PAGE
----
Jen :)

    Vanalee August 15, 2012 at 8:40 am

    Interesting thoughts on why we write and comments. Glad I can help children by commenting.

    Dawne August 15, 2012 at 3:58 pm

    I heard about this campaign through ONE, on Facebook. Wonderful idea and how amazing an opportunity for you to be part of it.

    Chrysula August 15, 2012 at 9:34 pm

    When offered pinterest decorating delights and then redirected here, how could I refuse to add one more for the cause. Love the not-subtle redirect and all that you’re doing. Thank you, thank you, thank you!

    Carol August 15, 2012 at 11:19 pm

    Thank You! More than happy to help. God Bless. (Thanks for sharing the info on Facebook)

    Julie Deuel August 16, 2012 at 12:58 pm

    thank you for helping the kids in Adrica, I am very supportive of the ONE project. Let’s fight extreme poverty, let’s not let kids die in the 21st Century for lack of a $.20 immunization, let’s help as many as we can!

    Fabiano Avancini August 16, 2012 at 9:47 am

    Hei there!! How are you?
    Ciao!

    f.

    habanerogal August 16, 2012 at 11:25 am

    Glad to be able to help in a significant project !

    Brittany August 16, 2012 at 12:15 pm

    Well of course! To comment is easy and to have real discussions is amazing. It happens less now, at least for me, and I miss it. Here’s to saving lives and to sharing our stories.

    Her Bad Mother August 19, 2012 at 10:59 am

    Ah, yes. The very big difference, sometimes, between commenting and conversing. This is another point of tension, arguably – when we focus on comments (quantified), do we lose out on conversation (the quality of which can’t be quantified.)

    Jen Banks August 16, 2012 at 12:19 pm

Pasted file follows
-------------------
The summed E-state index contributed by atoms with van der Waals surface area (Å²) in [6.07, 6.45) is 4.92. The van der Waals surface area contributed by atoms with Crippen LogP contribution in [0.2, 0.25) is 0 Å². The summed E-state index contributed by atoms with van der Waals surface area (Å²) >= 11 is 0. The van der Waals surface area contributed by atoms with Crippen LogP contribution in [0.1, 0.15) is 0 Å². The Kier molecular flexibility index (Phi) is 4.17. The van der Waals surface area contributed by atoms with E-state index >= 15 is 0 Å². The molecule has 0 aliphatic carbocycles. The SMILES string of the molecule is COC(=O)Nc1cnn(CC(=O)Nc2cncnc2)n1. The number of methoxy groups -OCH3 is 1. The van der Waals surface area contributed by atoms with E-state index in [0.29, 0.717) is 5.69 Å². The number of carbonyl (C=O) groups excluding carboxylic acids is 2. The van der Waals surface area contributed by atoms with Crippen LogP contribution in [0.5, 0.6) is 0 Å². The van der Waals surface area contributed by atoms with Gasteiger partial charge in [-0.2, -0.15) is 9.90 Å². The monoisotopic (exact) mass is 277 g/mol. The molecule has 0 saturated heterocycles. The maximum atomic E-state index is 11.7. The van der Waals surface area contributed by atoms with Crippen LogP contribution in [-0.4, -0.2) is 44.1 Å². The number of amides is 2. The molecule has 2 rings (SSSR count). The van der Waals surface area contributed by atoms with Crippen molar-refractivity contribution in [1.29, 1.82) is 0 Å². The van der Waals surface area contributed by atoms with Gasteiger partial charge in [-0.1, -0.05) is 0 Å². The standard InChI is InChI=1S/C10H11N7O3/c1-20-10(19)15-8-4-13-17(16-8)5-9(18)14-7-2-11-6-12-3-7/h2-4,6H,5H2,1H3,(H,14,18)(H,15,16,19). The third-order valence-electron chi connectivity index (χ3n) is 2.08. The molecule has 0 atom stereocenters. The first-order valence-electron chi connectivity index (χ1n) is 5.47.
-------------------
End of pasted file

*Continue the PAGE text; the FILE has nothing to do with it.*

So may points in this post resonate with me. This is a fantastic idea that I will be continuing to follow.

    Dave August 16, 2012 at 12:47 pm

    “We are vast, and we contain multitudes” – So true, life continues to inspire and move me…Thanks for your post!

    Carley August 16, 2012 at 2:50 pm

    As usual, a wonderfully written post. Thank you.

    Days August 16, 2012 at 6:30 pm

    Great initiative!

    Antonija Vranješ August 16, 2012 at 9:04 pm

    May God bless you for all that your doing for making a world better place!

    Brenno August 16, 2012 at 9:12 pm

    IT IS TIME TO MAKE HISTORY, BUT MAKING POVERTY HISTORY

    zaki laouira August 16, 2012 at 9:17 pm

    god bless you people
    hope we can make this world a better place

    Arman Piño August 16, 2012 at 9:35 pm

    Let’s make things better!

    Myung Eberspacher August 17, 2012 at 3:14 am

    I just want to mention I am just beginner to blogging and honestly liked your blog. Likely I’m want to bookmark your blog post . You actually have remarkable articles. Many thanks for sharing your web-site.

    duchessbelle August 17, 2012 at 2:43 pm

    Great cause

    Alli August 17, 2012 at 5:01 pm

    Well done, HBM.

    Her Bad Mother August 19, 2012 at 10:57 am

    Happy that you approve ;)

    Elizabeth August 18, 2012 at 3:27 pm

    Great cause!

    Ewokmama August 19, 2012 at 2:06 pm

    For the kids!

    Her Bad Mother August 20, 2012 at 9:41 pm

    There’s a brand-new, awesome shorthand right there: FTK!

    Justin Gronfur August 20, 2012 at 4:53 pm

    Thank you for being an advocate of such a great cause as Shot@Life and thank you for your blog.

    dixdex11 August 20, 2012 at 5:00 pm

    Vaccinations!

    Holly August 21, 2012 at 10:55 pm

    You truly inspire me and so does this campaign.

    Elise August 23, 2012 at 12:55 pm

    Thanks for the reminder that we need to balance our own vision of ourselves with that reflected by others. Thank you!

    Zoe August 23, 2012 at 6:32 pm

    Great article, and a great cause!

    Comments on this entry are closed.